WASHINGTON (Reuters) - The Trump administration is “turbocharging” an initiative to remove global industrial supply chains from China as it weighs new tariffs to punish Beijing for its handling of the coronavirus outbreak, according to officials familiar with U.S. planning.
President Donald Trump, who has stepped up recent attacks on China ahead of the Nov. 3 U.S. presidential election, has long pledged to bring manufacturing back from overseas.
Now, economic destruction and the U.S. coronavirus death toll are driving a government-wide push to move U.S. production and supply chain dependency away from China, even if it goes to other more friendly nations instead, current and former senior U.S. administration officials said.
“We’ve been working on (reducing the reliance of our supply chains in China) over the last few years but we are now turbo-charging that initiative,” Keith Krach, undersecretary for Economic Growth, Energy and the Environment at the State Department told Reuters.
“I think it is essential to understand where the critical areas are and where critical bottlenecks exist,” Krach said, adding that the matter was key to U.S. security and one the government could announce new action on soon.
The U.S. Commerce Department, State and other agencies are looking for ways to push companies to move both sourcing and manufacturing out of China. Tax incentives and potential re-shoring subsidies are among measures being considered to spur changes, the current and former officials told Reuters.
“There is a whole of government push on this,” said one. Agencies are probing which manufacturing should be deemed “essential” and how to produce these goods outside of China.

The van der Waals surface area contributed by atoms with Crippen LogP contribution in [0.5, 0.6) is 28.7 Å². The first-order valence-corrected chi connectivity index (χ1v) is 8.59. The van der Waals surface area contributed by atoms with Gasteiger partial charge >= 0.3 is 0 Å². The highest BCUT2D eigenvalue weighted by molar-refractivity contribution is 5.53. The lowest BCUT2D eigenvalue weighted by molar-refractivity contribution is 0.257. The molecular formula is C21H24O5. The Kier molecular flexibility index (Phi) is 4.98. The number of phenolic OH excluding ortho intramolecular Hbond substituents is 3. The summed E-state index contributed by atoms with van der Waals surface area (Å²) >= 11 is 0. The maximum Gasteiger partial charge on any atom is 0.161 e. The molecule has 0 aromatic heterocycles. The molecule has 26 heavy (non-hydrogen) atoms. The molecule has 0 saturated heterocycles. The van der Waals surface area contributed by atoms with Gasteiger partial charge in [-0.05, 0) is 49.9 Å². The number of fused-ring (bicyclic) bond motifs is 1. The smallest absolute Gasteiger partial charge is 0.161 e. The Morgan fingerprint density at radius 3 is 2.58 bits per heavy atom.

Trump’s China policy has been defined by behind-the-scenes tussles between pro-trade advisers and China hawks; now the latter say their time has come.
“This moment is a perfect storm; the pandemic has crystallized all the worries that people have had about doing business with China,” said another senior U.S. official.
“All the money that people think they made by making deals with China before, now they’ve been eclipsed many fold by the economic damage” from the coronavirus, the official said.
Trump has said repeatedly that he could put new tariffs on top of the up to 25% tax on $370 billion in Chinese goods currently in place.
U.S. companies, which pay the tariffs, are already groaning here under the existing ones, especially as sales plummet during coronavirus lockdowns.
But that does not mean Trump will balk at new ones, officials say. Other ways to punish China may include sanctions on officials or companies, and closer relations with Taiwan, the self-governing island China considers a province.
Commerce on Monday launched a national security probe that could lead to new U.S. tariffs on imports of key components of power transformers, saying it needed assured domestic access to such goods to be able to respond to power disruptions.
Discussions about moving supply chains are concrete, robust, and, unusually for the Trump administration, multi-lateral.